He paused to gather his thoughts before continuing the letter. No other church had him shaking his head in quite the same way as the Corinthians. In one respect he rejoiced over them: they were so eager and enthusiastic about the transforming power of the gospel, so keen to learn more of Jesus and to emulate their teachers, and so rich in spiritual gifts and keen to acquire more. But in some ways they were like children let loose on a stall of toys: impatient to grab at the brightest and most appealing, but too soon weary of what they had grabbed, and reaching out for something else. And when the something was in someone else’s hands, they fell to squabbling about it. It seemed they could squabble about anything at all! He had already addressed their silly factions, “I am of Paul” and “I am of Apollos”. Didn’t they realise that they were all made one in Jesus?
He had dealt with some of the practicalities on their list of questions and comments, from issues of church discipline, to marriage and celibacy and even the perennial problem of the Gentile world, what to do when offered food which had been sacrificed to idols. Now it was time to return to the central issues of the faith, and, as he collected his thoughts, he felt the weight of the Spirit’s urgency. This must be understood properly, or everything else would be fruitless.
He started with the issue of the Lord’s Supper. Surely they understood that this was so much more than just an excuse to feed themselves irrespective of whether others had enough? Couldn’t they see that the very nature of Christ’s sacrifice, the whole point of the supper, was to recognise their unity together as the re-born people of God? Their way of approach negated the glory they were approaching!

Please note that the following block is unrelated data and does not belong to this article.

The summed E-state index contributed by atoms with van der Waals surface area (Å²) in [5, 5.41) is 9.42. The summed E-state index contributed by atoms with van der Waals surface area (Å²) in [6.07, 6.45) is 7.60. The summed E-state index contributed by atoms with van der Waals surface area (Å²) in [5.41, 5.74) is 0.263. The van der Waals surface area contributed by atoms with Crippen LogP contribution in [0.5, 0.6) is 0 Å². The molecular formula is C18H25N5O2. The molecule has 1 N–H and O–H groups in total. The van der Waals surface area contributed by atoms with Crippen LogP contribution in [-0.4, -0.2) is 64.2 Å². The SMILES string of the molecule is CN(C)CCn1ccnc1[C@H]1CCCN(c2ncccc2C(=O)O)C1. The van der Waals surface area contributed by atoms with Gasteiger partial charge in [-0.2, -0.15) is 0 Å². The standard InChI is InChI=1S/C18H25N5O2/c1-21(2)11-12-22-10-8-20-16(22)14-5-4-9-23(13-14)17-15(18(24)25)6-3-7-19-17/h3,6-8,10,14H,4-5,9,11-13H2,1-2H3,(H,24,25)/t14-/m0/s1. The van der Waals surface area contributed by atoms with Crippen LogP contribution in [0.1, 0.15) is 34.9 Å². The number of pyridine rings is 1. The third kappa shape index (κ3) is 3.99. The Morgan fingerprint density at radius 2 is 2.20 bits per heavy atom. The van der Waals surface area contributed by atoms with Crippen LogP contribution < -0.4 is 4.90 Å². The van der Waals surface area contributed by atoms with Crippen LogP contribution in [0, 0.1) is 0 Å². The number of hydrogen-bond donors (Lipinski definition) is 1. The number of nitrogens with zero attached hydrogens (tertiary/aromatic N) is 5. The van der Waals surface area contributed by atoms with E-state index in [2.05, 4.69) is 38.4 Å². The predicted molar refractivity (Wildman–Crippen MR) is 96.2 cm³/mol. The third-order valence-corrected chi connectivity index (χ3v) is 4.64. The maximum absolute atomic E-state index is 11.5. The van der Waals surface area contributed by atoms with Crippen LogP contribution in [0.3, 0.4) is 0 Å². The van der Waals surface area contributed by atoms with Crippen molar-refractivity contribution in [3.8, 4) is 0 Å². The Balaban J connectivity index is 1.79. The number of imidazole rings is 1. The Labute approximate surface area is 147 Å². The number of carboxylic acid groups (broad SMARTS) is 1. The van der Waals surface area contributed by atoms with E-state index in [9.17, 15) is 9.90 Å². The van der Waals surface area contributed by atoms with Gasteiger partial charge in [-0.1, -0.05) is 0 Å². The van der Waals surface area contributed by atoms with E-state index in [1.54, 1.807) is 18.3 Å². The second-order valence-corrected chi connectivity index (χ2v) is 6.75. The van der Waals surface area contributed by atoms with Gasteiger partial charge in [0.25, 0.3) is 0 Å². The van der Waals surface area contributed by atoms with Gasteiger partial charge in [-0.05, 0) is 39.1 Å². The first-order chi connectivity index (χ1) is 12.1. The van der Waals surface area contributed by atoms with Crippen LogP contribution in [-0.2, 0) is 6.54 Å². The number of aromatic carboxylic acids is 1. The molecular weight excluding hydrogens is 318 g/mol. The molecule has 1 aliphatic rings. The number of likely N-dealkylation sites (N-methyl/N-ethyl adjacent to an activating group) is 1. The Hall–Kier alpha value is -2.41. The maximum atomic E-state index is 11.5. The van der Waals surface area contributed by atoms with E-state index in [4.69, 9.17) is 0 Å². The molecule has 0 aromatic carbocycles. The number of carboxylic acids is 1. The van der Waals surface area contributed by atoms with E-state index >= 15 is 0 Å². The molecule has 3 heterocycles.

He sighed and moved on. “Now about spiritual gifts ..” he began. How could he make them see that the gifts God gave weren’t status symbols but the tools of servanthood, that the same Spirit empowered the preacher, the healer and the one who washed their feet? They parts of the same body, just as vital and important to each other as ears and eyes are to feet and hands. They needed to understand that the important thing was not how large your gift was, but how lovingly you used it. Without love their tongues were clanging cymbals, and their self-sacrifices were worthless. It didn’t matter what miracles they could perform, or how much wisdom they possessed, without love it was all nothing. But these Corinthians, did they even recognise love when they saw it? Could they grasp what he was seeing so clearly?
“Love is patient,” he continued, “love is kind. It does not envy, it does not boast ...” love was the exact opposite of their self-seeking self-glorification. It never fails. All these other gifts were for this world only, when they saw and understood fully, in the presence of Christ, they would not need these things any more. But love was for all eternity, in fact it was the very stuff and substance of eternity since eternity is the unveiled, unmoderated presence of God, and God is love.